IAPT – A Crumbling Edifice and The Law

A friend has recently got a post as a Hi-Intensity therapist in IAPT, he is restricted to providing just 6 sessions, but can go up to 10 for PTSD and OCD.  He is expected to make 24 contacts a week, each session to be no more than 45 minutes. If he doesn’t reach the 50% recovery rate for 6 consecutive months he will have to attend a meeting.  Perhaps I should book him in for a reliable assessment in 6 months time, conducted not by telephone but with hospitality. I wouldn’t consider stipulating the number of sessions in advance. But I would be mindful not to pathologise his likely stress reaction – ‘saving normal’.

I might advise that he consider whether his employer has breached a duty of care in that it is known that 6 sessions is not an evidence based dose of treatment for any psychological disorder and it is reasonably forseeable, that a therapist charged with delivering this is likely to be stressed. It would then be a matter for the Health and Safety Executive and Personal Injury Lawyers. But there are also issues of informed consent, in that clients are not informed that they are to receive a sub-therapeutic dose of treatment – they could become litigants. Clinical Commissioning Groups have done absolutely nothing to ensure that clients receive a therapeutic dose of treatment and are open to a charge of medical negligence.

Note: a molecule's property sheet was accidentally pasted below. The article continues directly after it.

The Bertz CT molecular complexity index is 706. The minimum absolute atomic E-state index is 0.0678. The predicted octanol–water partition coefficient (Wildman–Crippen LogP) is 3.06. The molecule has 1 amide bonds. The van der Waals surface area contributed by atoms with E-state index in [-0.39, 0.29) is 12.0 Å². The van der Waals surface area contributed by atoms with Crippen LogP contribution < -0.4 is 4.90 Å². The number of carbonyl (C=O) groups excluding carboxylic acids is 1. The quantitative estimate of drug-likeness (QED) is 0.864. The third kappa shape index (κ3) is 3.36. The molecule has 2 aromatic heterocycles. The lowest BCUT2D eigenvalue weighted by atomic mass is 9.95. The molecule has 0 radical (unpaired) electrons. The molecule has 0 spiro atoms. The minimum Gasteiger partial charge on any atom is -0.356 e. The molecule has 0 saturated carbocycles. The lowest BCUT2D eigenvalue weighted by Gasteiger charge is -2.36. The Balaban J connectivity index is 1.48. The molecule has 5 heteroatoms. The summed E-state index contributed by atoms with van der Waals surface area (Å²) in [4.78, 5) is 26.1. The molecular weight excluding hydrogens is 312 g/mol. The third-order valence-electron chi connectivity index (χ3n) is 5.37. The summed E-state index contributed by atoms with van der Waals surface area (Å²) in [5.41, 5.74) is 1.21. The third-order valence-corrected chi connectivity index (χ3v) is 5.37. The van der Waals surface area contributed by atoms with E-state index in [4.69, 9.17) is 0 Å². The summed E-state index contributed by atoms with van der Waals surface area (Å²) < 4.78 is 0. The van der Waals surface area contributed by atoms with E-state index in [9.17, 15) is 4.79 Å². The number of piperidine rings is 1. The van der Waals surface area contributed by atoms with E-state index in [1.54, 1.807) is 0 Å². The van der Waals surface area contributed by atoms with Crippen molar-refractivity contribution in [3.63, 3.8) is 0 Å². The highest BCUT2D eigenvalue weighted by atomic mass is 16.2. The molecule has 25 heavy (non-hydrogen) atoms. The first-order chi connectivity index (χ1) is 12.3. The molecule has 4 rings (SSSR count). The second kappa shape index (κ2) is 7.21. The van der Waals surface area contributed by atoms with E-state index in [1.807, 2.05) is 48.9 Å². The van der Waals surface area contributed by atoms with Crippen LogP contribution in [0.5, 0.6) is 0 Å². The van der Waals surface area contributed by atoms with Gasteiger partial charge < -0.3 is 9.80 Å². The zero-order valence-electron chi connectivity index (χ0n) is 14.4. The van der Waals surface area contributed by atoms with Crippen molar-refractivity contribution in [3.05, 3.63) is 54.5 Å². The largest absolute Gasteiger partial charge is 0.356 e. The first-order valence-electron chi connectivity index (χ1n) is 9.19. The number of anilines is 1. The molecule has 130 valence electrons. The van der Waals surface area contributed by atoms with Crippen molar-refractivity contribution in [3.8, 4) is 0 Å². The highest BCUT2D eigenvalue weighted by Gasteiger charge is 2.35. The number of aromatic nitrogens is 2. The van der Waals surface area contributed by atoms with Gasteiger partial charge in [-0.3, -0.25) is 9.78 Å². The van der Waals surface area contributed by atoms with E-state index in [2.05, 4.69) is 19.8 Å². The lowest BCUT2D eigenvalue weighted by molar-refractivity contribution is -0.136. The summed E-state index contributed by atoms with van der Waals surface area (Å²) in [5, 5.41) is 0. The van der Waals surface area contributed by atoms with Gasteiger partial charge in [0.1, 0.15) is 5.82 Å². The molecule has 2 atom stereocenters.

Will IAPT reform itself before it is too late? There is a glimmer of hope, in that I did not meet with open hostility recently when I suggested that it needs reconfiguring to ensure reliable assessment.  But the economic argument for IAPT will be in tatters after a new paper is likely published in the coming months, which will show what the National Audit Office has signally failed to make public – a matter for the House of Commons Public Accounts Committee.

Dr Mike Scott

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